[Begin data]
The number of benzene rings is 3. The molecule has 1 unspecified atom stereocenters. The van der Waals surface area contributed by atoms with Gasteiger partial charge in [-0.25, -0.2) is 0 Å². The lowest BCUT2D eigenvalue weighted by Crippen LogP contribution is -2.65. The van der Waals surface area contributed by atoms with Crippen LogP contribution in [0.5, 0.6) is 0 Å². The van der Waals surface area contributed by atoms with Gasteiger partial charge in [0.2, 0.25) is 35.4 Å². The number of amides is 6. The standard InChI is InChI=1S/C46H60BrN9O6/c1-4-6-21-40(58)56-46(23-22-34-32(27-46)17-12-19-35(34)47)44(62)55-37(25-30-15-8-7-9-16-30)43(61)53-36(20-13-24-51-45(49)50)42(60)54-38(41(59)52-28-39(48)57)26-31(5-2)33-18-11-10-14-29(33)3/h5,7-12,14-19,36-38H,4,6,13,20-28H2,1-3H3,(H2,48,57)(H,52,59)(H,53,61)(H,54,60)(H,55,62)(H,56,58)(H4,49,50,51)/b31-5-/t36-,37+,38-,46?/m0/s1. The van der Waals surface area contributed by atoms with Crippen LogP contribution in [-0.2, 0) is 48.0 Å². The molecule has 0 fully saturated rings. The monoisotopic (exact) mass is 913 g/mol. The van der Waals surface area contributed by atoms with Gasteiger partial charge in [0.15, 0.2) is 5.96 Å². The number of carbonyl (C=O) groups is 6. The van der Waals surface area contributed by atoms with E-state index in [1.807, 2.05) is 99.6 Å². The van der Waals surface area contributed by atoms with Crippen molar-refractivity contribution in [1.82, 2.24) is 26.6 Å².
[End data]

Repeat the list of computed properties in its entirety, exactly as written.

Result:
The number of benzene rings is 3. The molecule has 1 unspecified atom stereocenters. The van der Waals surface area contributed by atoms with Gasteiger partial charge in [-0.25, -0.2) is 0 Å². The lowest BCUT2D eigenvalue weighted by Crippen LogP contribution is -2.65. The van der Waals surface area contributed by atoms with Crippen LogP contribution in [0.5, 0.6) is 0 Å². The van der Waals surface area contributed by atoms with Gasteiger partial charge in [0.2, 0.25) is 35.4 Å². The number of amides is 6. The standard InChI is InChI=1S/C46H60BrN9O6/c1-4-6-21-40(58)56-46(23-22-34-32(27-46)17-12-19-35(34)47)44(62)55-37(25-30-15-8-7-9-16-30)43(61)53-36(20-13-24-51-45(49)50)42(60)54-38(41(59)52-28-39(48)57)26-31(5-2)33-18-11-10-14-29(33)3/h5,7-12,14-19,36-38H,4,6,13,20-28H2,1-3H3,(H2,48,57)(H,52,59)(H,53,61)(H,54,60)(H,55,62)(H,56,58)(H4,49,50,51)/b31-5-/t36-,37+,38-,46?/m0/s1. The van der Waals surface area contributed by atoms with Crippen LogP contribution in [-0.2, 0) is 48.0 Å². The molecule has 0 fully saturated rings. The monoisotopic (exact) mass is 913 g/mol. The van der Waals surface area contributed by atoms with Gasteiger partial charge in [0.15, 0.2) is 5.96 Å². The number of carbonyl (C=O) groups is 6. The van der Waals surface area contributed by atoms with E-state index in [1.807, 2.05) is 99.6 Å². The van der Waals surface area contributed by atoms with Crippen molar-refractivity contribution in [1.82, 2.24) is 26.6 Å².